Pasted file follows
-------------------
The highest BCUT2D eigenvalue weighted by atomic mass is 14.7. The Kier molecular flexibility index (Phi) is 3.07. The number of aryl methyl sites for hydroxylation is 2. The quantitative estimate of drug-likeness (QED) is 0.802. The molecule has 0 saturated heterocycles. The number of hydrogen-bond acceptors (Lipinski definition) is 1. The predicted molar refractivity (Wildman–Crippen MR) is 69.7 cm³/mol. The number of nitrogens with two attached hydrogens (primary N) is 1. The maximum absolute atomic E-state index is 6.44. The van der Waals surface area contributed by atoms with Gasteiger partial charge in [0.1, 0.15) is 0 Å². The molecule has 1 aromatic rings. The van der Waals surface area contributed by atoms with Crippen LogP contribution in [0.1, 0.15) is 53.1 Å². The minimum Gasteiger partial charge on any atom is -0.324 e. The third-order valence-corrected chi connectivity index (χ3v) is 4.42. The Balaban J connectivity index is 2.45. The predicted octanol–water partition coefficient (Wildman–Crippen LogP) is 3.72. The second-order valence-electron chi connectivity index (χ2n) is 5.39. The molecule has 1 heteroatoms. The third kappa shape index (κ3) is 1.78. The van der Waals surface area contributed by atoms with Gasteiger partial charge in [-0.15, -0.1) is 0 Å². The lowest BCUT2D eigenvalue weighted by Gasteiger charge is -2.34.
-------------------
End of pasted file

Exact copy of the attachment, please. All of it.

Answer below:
The highest BCUT2D eigenvalue weighted by atomic mass is 14.7. The Kier molecular flexibility index (Phi) is 3.07. The number of aryl methyl sites for hydroxylation is 2. The quantitative estimate of drug-likeness (QED) is 0.802. The molecule has 0 saturated heterocycles. The number of hydrogen-bond acceptors (Lipinski definition) is 1. The predicted molar refractivity (Wildman–Crippen MR) is 69.7 cm³/mol. The number of nitrogens with two attached hydrogens (primary N) is 1. The maximum absolute atomic E-state index is 6.44. The van der Waals surface area contributed by atoms with Gasteiger partial charge in [0.1, 0.15) is 0 Å². The molecule has 1 aromatic rings. The van der Waals surface area contributed by atoms with Crippen LogP contribution in [0.1, 0.15) is 53.1 Å². The minimum Gasteiger partial charge on any atom is -0.324 e. The third-order valence-corrected chi connectivity index (χ3v) is 4.42. The Balaban J connectivity index is 2.45. The predicted octanol–water partition coefficient (Wildman–Crippen LogP) is 3.72. The second-order valence-electron chi connectivity index (χ2n) is 5.39. The molecule has 1 heteroatoms. The third kappa shape index (κ3) is 1.78. The van der Waals surface area contributed by atoms with Gasteiger partial charge in [-0.15, -0.1) is 0 Å². The lowest BCUT2D eigenvalue weighted by Gasteiger charge is -2.34.